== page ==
Run 202020, Race 16. The Atlantic Coast Challenge 40 Miler was a challenge and not a race so of course there was no winner. So the first place finisher was Daniel Jones, a local local, and an ultra runner who has plenty of experience of the South West Coastal Path. After the not race, Frank Wainwright spoke to him about it, Cornish events, Mongolian events and this September’s SWCP FKT king Kristian Morgan.
Was home on the North Cornwall coast a lifestyle choice?
Growing up in the city seems so far removed to where I am right now. When I think of the busy city and fast paced lifestyle of Birmingham, I almost look back on it at someone else’s life.
Moving to Cornwall for me was all about change, a chance to leave those ways behind and become more connected to my surroundings, to notice the changing of the seasons, and to live a more balanced life. So yes, it was 100% a life style choice, but it was also a total gamble as I only had a bag of clothes, guitar, and a small amount of money to buy a surf board! Life was very simple and it felt right!
What was your summer leg injury, how did you shrug it off, and did the 40 Miler re awaken the injury?
I’ve not suffered greatly with injuries, but when I do get them they tend to take me out for months. Last year’s training was all geared up for my first 100 mile race, The ARC, a race from Coverack to Porthtowan. I had been training between 50 to 70 miles a week and felt good. The race went pretty much to plan with me finishing in under 28hrs [21st finisher] and, as instructed, I then took a break from running for a month to let my body recover. But as soon as I started to run again, I found a pain across my hamstring that I knew I shouldn’t ignore. That was back in February and we are now in October. Apart from a couple of false starts when trying to get back on the trail, I haven’t been able to run properly for most of this year. It has only been by cross training, strength work, getting professional help, and educating myself that I’m now able to start again.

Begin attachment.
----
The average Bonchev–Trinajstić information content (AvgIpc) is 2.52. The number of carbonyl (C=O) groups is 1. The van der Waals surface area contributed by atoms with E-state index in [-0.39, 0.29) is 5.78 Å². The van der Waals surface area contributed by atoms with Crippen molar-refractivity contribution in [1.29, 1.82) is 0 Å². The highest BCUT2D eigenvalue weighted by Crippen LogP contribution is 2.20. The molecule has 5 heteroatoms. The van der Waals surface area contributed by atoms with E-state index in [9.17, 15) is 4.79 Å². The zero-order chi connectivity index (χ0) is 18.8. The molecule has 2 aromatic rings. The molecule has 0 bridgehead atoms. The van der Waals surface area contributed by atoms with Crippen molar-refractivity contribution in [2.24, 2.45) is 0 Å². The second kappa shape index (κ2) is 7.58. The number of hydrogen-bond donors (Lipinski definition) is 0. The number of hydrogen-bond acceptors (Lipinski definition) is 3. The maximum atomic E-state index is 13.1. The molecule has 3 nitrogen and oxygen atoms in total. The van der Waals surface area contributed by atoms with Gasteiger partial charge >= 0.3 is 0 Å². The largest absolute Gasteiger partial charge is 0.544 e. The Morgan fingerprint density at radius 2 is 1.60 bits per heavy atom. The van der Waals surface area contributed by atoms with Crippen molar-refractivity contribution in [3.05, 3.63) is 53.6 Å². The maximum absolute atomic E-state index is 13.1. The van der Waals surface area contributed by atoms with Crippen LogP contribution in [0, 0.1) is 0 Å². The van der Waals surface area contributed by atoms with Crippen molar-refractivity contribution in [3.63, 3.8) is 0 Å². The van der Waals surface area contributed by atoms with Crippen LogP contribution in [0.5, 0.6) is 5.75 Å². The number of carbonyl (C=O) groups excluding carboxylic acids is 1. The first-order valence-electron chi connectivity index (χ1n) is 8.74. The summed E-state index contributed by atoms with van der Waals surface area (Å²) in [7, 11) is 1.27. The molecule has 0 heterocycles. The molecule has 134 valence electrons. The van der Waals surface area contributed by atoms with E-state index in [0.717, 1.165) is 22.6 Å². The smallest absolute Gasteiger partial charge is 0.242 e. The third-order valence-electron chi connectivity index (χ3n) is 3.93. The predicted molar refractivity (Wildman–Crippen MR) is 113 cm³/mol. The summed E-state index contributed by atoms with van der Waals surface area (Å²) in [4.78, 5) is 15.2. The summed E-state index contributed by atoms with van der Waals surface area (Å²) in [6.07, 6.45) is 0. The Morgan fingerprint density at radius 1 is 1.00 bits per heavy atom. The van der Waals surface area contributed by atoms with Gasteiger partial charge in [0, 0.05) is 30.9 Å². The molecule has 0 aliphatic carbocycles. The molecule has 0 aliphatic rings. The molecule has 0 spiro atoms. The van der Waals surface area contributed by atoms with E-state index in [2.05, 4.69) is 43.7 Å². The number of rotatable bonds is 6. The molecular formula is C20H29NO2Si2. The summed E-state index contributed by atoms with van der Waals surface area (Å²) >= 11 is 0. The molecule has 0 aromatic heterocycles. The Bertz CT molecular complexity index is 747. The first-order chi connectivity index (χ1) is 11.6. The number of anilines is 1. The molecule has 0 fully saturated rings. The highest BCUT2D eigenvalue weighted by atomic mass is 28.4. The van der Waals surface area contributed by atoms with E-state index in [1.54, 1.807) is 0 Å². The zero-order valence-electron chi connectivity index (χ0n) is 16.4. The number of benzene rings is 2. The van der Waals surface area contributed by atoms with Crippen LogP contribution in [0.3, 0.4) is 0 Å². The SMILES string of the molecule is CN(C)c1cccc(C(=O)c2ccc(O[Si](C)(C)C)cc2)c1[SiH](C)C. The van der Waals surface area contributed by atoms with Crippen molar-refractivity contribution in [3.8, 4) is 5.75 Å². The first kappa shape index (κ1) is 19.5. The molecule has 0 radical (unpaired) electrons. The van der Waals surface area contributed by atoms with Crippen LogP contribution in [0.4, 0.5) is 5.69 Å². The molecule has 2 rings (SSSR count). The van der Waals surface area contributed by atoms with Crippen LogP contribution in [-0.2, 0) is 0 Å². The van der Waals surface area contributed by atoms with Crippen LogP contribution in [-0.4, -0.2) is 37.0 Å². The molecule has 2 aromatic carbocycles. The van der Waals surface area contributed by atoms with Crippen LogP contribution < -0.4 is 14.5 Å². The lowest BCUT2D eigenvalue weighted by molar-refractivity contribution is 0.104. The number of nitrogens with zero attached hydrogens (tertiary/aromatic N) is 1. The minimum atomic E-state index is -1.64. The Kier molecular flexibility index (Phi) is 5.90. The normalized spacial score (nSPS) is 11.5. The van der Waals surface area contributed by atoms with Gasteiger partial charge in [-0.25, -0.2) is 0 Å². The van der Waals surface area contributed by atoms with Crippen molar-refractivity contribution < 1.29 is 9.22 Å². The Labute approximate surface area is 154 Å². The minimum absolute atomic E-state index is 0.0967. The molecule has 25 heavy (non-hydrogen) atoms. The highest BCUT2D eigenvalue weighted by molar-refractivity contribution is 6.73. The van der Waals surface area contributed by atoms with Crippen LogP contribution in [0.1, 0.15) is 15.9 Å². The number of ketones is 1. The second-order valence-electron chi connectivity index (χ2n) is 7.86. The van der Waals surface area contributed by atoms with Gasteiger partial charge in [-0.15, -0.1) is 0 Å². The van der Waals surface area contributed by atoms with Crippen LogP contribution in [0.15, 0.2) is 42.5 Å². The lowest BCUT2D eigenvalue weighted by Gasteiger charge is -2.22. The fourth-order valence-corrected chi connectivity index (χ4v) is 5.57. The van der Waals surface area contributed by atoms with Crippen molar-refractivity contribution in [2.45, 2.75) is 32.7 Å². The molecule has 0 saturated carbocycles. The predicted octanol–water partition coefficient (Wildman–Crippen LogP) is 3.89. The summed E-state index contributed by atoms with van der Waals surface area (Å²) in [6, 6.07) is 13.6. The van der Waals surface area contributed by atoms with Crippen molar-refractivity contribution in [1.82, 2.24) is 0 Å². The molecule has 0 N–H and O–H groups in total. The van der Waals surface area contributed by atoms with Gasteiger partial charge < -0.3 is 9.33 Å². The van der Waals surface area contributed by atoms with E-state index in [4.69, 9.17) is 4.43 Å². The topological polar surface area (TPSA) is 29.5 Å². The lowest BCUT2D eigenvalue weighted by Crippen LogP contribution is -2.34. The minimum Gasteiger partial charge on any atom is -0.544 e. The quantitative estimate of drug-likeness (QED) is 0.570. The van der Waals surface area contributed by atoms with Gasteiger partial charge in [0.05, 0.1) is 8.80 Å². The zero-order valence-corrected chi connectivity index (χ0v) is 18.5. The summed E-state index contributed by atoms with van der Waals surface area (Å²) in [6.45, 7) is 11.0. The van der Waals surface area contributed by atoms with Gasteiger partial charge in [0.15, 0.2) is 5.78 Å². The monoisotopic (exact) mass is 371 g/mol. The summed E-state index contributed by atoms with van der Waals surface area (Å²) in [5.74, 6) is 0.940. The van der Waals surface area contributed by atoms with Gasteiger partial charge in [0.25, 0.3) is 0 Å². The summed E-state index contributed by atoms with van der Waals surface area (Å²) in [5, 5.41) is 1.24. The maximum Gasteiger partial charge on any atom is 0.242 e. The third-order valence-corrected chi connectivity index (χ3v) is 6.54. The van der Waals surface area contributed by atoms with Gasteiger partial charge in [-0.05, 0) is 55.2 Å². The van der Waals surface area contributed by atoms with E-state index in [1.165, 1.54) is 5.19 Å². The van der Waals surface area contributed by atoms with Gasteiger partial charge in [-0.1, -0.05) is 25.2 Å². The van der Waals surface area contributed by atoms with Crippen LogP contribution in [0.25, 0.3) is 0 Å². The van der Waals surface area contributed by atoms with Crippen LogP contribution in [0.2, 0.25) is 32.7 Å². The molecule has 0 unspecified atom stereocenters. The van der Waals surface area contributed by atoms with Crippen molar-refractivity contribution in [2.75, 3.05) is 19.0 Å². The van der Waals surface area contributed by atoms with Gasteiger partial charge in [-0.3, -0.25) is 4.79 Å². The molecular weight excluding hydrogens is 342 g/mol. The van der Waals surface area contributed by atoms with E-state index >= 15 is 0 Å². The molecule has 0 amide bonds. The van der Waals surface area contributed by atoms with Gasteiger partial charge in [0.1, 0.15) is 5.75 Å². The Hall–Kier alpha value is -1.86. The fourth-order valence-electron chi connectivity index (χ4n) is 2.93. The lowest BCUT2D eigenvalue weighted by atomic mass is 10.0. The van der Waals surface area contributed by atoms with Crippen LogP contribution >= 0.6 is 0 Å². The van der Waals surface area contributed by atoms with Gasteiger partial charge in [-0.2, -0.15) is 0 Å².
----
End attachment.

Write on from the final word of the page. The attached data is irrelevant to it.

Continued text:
Ten days before the ACC 40 miler was when I decided to try again. I had only managed a handful of training runs before stepping off the coach [The ACC 40 is tracker timed, with trackers starting as you step off the transport], but I was determined to put a good first 20 miles in and at that point decide if it was in my best interest to carry on or not. The leg injury that had plagued me all year felt good and in fact it wasn’t until I finished the race that I remembered it had been a problem at all. I think this could have been because everything else hurt so much by the end of the race that I didn’t have time to think about my hamstring.
Was it odd catching a coach to Fistral to go for a run?
Ha, totally! This is the second time I’ve run the ACC and catching a coach to run on your doorstep just feels a bit odd. It’s also the case that the first 10 miles or so is one of my local routes so it feels very strange being suddenly out there with a bunch of other runners. I normally look forward to seeing Perranporth as until that point it just feels like a training run for me.
Were you impressed with the Atlantic Coast Challenge? With Votwo?
I think they did a great job especially under the current conditions as it can’t have been easy for them with all the red tape. Their staff are always super friendly and I made so many friends running the ACC so they’re definitely doing something right!
I would like to make one point but this is across the board and not just to Votwo, Please, if you’re going to give away t-shirts at the end of a race, make it an opt in process to minimise waste. So many t-shirts go straight to landfill and it’s a crime. I really feel that as runners we have a duty to look after our environment and this has to start with our own events. I would also like to give a shout out to www.rerunclothing.org who are doing great work in prolonging the life of running gear.
What was your take out from this event?
The first thing I would take from the ACC is that 40 miles is a long way without any training and just how important it is to practice race nutrition beforehand. At around mile 18, I started feeling very sick down due to the fact that by this point I’d already had six gels. These hadn’t sat very well with me and would then continue to remind me for the next 5 miles just why it’s important to practice eating while running.